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    UK entrepreneurship is doing well, but key constraints need to be addressed

UK entrepreneurship is doing well, but key constraints need to be addressed

Experts in the field of entrepreneurship recently met at the LSE to discuss reform strategies proposed in a new policy brief, which seeks to promote entrepreneurship in the UK. Mark Sanders, associate professor at the Utrecht University School of Economics, presented on behalf of the Financial and Institutional Reforms for Entrepreneurial Society (FIRES) research team, following the publication of its seven step […]

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    When a large company enters a local market, it stimulates local innovation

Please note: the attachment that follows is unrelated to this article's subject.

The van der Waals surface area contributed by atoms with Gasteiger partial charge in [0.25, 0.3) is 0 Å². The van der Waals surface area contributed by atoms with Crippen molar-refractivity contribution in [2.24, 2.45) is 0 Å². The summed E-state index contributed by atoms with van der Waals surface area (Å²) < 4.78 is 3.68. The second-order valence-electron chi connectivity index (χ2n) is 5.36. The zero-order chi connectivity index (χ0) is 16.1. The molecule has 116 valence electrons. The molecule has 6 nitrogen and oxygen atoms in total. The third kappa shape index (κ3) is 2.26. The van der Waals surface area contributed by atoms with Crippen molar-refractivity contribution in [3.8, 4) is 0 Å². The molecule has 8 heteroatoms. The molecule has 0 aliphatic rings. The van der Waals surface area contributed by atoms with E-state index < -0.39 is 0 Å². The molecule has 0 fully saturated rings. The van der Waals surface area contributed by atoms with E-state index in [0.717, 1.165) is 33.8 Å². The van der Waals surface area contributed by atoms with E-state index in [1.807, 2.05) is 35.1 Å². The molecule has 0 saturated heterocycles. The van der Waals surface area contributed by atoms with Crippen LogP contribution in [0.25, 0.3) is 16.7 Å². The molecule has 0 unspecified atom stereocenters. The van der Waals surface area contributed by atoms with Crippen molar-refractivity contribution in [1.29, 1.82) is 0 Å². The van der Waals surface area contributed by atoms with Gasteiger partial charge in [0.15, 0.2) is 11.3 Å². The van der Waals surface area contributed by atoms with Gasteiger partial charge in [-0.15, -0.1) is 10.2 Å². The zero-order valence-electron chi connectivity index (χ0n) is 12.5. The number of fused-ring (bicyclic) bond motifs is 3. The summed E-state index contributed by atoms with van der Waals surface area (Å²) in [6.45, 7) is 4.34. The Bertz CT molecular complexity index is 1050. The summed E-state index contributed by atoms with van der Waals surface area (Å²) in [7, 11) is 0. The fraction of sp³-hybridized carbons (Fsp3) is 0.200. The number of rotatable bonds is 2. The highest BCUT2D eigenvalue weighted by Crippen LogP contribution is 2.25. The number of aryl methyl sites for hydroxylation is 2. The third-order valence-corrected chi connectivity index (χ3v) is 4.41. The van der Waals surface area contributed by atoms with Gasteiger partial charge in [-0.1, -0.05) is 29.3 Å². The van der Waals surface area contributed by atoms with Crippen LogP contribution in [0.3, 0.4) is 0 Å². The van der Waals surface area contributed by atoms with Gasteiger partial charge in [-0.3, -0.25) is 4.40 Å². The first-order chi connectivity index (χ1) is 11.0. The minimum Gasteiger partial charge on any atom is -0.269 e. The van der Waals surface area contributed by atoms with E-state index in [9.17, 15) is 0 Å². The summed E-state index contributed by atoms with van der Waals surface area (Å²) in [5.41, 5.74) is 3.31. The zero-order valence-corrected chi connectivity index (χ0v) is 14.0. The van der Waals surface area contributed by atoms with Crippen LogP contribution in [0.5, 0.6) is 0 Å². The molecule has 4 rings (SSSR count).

When a large company enters a local market, it stimulates local innovation

Cross-country investment flows are a peculiar trait of the modern economy and have been progressively increasing in the last two decades. Even with a substantial decline after the Great Recession, there were 2.86 trillion of dollars net flows in 2016, according to data published by the World Bank. There has been an intense debate on the effects of this investment on […]

How the Blitz enhanced London’s economy

The Blitz lasted from Sept 1940 to May 1941, during which the Luftwaffe dropped 18,291 tons of high explosives and countless incendiaries across Greater London. Although these attacks have now largely faded from living memory, our recent paper shows that the impact of the Blitz remains evident to this day in both London’s physical landscape and economy.

Using recently digitised National […]